There's an ideal progression that most young athletes with baseball dreams tend to see themselves following.
You play Little League and move on to high school ball. You have a successful varsity career and catch on with a good college baseball program.
While you're there, you happen to catch the eye of a scout and it's not long before your name is called in the draft. From there, you run the minor league circuit. Then, of course, you get that coveted call up to the major leagues.
Douglas High grad Cody Begovich is now somewhere around the halfway mark.
Coming off a stellar senior campaign, during which he batted .426 with five home runs, 18 doubles, a triple, 22 RBIs and 29 runs scored, Begovich has signed with NCAA Division II school Northeastern State University.
Northeastern State, based in Tahlequah, Okla., competes in the Mid-America Intercollegiate Athletics Association and has gone up against several Division I powerhouses like Oklahoma State in recent years.
"It was kind of a funny thing," Begovich said. "Last week, I went out to Feather River to look at houses there, because I was all set to play there next year. I was driving back and my coach from the (Reno-based summer league) Muckdogs, Brett Pagni, called and said Travis Janssen, the coach at Northeastern State, had contacted him about me.
"They made me a scholarship offer and made the decision pretty easy."
Janssen just completed his first year at the helm at Northeastern State and guided the Riverhawks to a 25-24 record - their first winning season in almost 10 years.
Begovich, who said he hopes to become a game warden one day and will likely major in criminal justice with additional wildlife management classes, said he was drawn to the small-town atmosphere of the school.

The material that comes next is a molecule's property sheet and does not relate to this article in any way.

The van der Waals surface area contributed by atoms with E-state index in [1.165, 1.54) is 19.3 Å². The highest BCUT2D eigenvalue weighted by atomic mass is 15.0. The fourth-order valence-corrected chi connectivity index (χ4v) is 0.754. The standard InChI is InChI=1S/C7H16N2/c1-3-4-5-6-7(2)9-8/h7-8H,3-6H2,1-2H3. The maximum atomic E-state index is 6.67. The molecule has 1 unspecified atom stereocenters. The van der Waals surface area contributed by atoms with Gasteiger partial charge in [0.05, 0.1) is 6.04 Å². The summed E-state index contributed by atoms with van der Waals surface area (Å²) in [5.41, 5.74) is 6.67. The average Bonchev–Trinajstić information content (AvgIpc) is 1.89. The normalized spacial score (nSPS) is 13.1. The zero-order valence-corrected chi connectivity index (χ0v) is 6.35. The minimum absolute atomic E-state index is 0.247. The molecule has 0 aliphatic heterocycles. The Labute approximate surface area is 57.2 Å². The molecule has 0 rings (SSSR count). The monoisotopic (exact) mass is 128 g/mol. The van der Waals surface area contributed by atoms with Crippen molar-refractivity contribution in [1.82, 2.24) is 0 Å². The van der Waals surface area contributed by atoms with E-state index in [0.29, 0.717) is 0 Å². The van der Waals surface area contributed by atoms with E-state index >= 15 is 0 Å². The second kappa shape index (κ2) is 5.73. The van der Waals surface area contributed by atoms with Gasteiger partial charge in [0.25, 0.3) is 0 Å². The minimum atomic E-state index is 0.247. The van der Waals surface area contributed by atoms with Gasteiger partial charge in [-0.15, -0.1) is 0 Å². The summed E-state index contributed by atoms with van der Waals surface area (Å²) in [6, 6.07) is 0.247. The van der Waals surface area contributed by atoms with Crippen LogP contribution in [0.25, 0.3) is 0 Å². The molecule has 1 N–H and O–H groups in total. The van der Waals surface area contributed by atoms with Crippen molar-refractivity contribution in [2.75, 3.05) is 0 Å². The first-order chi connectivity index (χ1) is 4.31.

"We'd heard a little from them during my senior year," he said. "The population is only 20,000, which is smaller than Minden/Gardnerville.
"I like the small-town feel. I didn't want to go to a big city somewhere and have this big culture shock. I'm an outdoors-y type of guy and I read that they have some good fishing and good white-tail hunting. It'll be similar to here, just further away.
It's a 27-hour drive, but the atmosphere just makes it feel like home."
Begovich, who started at center field for the Tigers over the past two seasons, will compete for playing time with a group of upperclassmen in the Riverhawks outfield.
He's also been working out at first base this summer and could see time there in college.
The left-hander also struck out a respectable 26 batters in six appearances on the mound last season.
"They said if I can pitch, they'd give me a shot to do that too," Begovich said.
Begovich played for three years at the varsity level for Douglas, opening his career with nine RBIs, a home run and three doubles in his first four games.
"Ever since I was little, my dream has been to get drafted some day and play in the major leagues," he said. "You play Little League, then travel ball, then high school.
This is just the next stepping stone.
"It feels awesome, getting part of my school paid for and getting to do what I love for a while longer. I couldn't ask for anything more."